After his retirement, Nusserwanji was struck with a serious illness and had to travel to China and Japan for treatment. While in China, Nusserwanji decided to reopen the Hong Kong branch with the help of his connections that were related to the trade industry. They were his brothers-in-law Dadabhai and Sorabji Tata who had gained success in a small but long standing import-export business between Bombay and Far East. Dadabhai had been the chief cashier and accountant in Nusserwanji’s first venture. Nusserwanji placed Dadabhai Tata in charge of his business in China and assigned half the share in business to Jamsetji and himself. The firm thus constituted and continued for several years till Dadabhai’s death in 1876. This is when Jamsetji and his father withdrew their capital.
During the following two decades, 49 cotton mills were started. Towards the mid of 19th Century, India began attracting a lot of investors from all over the world. The development in railway and shipping industry opened doors for India to export wheat, cotton and jute. Suez-Canal was opened which made country much more accessible. Jamsetji studied cotton industry in India carefully and as a whole. He noticed that the major problem that obstructed India to compete with other countries was the irregular rains upon which agriculture depended so heavily.
This was also the time when the British decided to take total control over the overseas trade, thereby drastically affecting the ordinary Indian. By the end of the 19th Century, this export surplus had become a big problem for Britain’s balance of payments. Since the tariff went up in US and other European countries, Britain found it difficult to sell their finished products. Thus, they started selling their finished products in India, which became a captive market for the Lancashire textile industry. Jamsetji saw this as an opportunity to enter the textile market and break this vicious circle created by the English Empire.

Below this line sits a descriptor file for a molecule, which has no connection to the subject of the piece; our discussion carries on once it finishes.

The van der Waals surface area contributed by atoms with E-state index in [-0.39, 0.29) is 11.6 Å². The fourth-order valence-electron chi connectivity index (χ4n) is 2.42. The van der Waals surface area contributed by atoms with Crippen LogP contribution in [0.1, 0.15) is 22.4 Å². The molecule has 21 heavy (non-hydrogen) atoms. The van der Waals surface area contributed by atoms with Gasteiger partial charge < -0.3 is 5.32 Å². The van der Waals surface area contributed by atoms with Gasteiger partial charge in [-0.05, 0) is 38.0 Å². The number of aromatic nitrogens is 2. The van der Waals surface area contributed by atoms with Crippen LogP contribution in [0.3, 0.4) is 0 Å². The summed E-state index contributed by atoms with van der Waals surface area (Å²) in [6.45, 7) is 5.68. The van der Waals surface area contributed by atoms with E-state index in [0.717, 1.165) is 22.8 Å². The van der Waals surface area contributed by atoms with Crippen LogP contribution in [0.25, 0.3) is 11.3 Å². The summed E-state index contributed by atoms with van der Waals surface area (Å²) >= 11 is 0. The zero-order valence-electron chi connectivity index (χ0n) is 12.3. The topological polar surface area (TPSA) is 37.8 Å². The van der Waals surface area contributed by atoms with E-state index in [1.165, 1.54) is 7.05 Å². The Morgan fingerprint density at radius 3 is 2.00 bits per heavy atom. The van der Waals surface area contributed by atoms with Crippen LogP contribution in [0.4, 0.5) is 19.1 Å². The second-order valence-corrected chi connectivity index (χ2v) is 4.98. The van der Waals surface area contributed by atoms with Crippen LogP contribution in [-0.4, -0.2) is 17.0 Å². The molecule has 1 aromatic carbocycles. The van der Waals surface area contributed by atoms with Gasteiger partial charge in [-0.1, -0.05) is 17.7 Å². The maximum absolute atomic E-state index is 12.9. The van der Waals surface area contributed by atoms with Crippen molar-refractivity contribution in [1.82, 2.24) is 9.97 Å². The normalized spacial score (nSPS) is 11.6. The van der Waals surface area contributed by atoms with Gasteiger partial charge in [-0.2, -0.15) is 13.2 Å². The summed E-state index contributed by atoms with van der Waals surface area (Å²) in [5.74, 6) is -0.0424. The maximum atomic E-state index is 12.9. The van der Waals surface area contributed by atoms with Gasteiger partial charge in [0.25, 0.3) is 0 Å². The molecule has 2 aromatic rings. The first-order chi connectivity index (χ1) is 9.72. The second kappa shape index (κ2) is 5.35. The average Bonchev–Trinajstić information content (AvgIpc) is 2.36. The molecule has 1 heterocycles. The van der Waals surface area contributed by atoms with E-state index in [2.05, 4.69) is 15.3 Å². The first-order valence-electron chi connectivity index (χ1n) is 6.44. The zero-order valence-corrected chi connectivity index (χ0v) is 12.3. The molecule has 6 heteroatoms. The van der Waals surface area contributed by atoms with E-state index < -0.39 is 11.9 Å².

On his next trip to England, Jamsetji was amazed at the quality of cotton being produced with skilled labour and machinery at the Lancashire cotton trade. However, the conditions of the people working in the industry were dark and pitiful. Old people were continuously working day and night; children were scrambling for cotton fluff under the howling machines for a penny a day. Jamsetji was confident that the quality of cotton could be replicated in India and he could beat the English textile industry. He was also determined that he would never let the conditions of his workers be so bad.
After doing an in-depth study of the cotton industry, Jamsetji returned to India with an extensive knowledge about the textile industry. He was determined to establish an industrial revolution in India. Bombay was the place to start the industry, but he understood that the textile industry could be best set up at a place which was at a close proximity to cotton fields and had an easy access to a railway junction. Apart from this, the place should be in the midst of a market and have an abundant supply of water and fuel. After much research, he narrowed down a place in the heart of Maharashtra – Nagpur, as this city met all the requirements. Jamsetji acquired marshy ten acre land from Rajah of Nagpur and filled it up with earth.